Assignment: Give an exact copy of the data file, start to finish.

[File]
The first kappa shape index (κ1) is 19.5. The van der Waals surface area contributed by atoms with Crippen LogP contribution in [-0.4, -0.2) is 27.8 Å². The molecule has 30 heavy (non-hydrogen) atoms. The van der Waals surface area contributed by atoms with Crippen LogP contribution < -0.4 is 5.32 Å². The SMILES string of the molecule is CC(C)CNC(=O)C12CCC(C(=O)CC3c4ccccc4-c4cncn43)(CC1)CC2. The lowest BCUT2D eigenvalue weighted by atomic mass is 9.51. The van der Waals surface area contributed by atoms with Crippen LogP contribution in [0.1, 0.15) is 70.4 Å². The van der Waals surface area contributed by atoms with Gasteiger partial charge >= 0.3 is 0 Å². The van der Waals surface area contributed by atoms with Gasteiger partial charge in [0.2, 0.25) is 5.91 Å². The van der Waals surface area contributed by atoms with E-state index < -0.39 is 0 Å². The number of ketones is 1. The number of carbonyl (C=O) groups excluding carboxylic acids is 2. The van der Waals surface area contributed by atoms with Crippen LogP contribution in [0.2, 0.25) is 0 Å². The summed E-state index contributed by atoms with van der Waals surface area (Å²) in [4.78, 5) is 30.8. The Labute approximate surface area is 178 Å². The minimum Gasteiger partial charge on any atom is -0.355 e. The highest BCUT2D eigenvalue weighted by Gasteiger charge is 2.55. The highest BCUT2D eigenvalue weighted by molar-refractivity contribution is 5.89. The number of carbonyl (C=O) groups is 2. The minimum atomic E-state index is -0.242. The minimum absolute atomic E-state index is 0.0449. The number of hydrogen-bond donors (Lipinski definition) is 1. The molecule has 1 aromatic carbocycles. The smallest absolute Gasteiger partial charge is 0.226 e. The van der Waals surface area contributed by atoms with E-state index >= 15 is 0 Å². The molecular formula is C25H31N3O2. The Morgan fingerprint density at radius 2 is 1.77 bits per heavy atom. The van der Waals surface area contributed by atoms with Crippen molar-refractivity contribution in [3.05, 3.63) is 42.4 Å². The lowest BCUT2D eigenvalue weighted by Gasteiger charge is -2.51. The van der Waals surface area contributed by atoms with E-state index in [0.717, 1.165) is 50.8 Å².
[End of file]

The first kappa shape index (κ1) is 19.5. The van der Waals surface area contributed by atoms with Crippen LogP contribution in [-0.4, -0.2) is 27.8 Å². The molecule has 30 heavy (non-hydrogen) atoms. The van der Waals surface area contributed by atoms with Crippen LogP contribution < -0.4 is 5.32 Å². The SMILES string of the molecule is CC(C)CNC(=O)C12CCC(C(=O)CC3c4ccccc4-c4cncn43)(CC1)CC2. The lowest BCUT2D eigenvalue weighted by atomic mass is 9.51. The van der Waals surface area contributed by atoms with Crippen LogP contribution in [0.1, 0.15) is 70.4 Å². The van der Waals surface area contributed by atoms with Gasteiger partial charge >= 0.3 is 0 Å². The van der Waals surface area contributed by atoms with Gasteiger partial charge in [0.2, 0.25) is 5.91 Å². The van der Waals surface area contributed by atoms with E-state index < -0.39 is 0 Å². The number of ketones is 1. The number of carbonyl (C=O) groups excluding carboxylic acids is 2. The van der Waals surface area contributed by atoms with Crippen LogP contribution in [0.2, 0.25) is 0 Å². The summed E-state index contributed by atoms with van der Waals surface area (Å²) in [4.78, 5) is 30.8. The Labute approximate surface area is 178 Å². The minimum Gasteiger partial charge on any atom is -0.355 e. The highest BCUT2D eigenvalue weighted by Gasteiger charge is 2.55. The highest BCUT2D eigenvalue weighted by molar-refractivity contribution is 5.89. The number of carbonyl (C=O) groups is 2. The minimum atomic E-state index is -0.242. The minimum absolute atomic E-state index is 0.0449. The number of hydrogen-bond donors (Lipinski definition) is 1. The molecule has 1 aromatic carbocycles. The smallest absolute Gasteiger partial charge is 0.226 e. The van der Waals surface area contributed by atoms with E-state index >= 15 is 0 Å². The molecular formula is C25H31N3O2. The Morgan fingerprint density at radius 2 is 1.77 bits per heavy atom. The van der Waals surface area contributed by atoms with Crippen molar-refractivity contribution in [3.05, 3.63) is 42.4 Å². The lowest BCUT2D eigenvalue weighted by Gasteiger charge is -2.51. The van der Waals surface area contributed by atoms with E-state index in [0.717, 1.165) is 50.8 Å².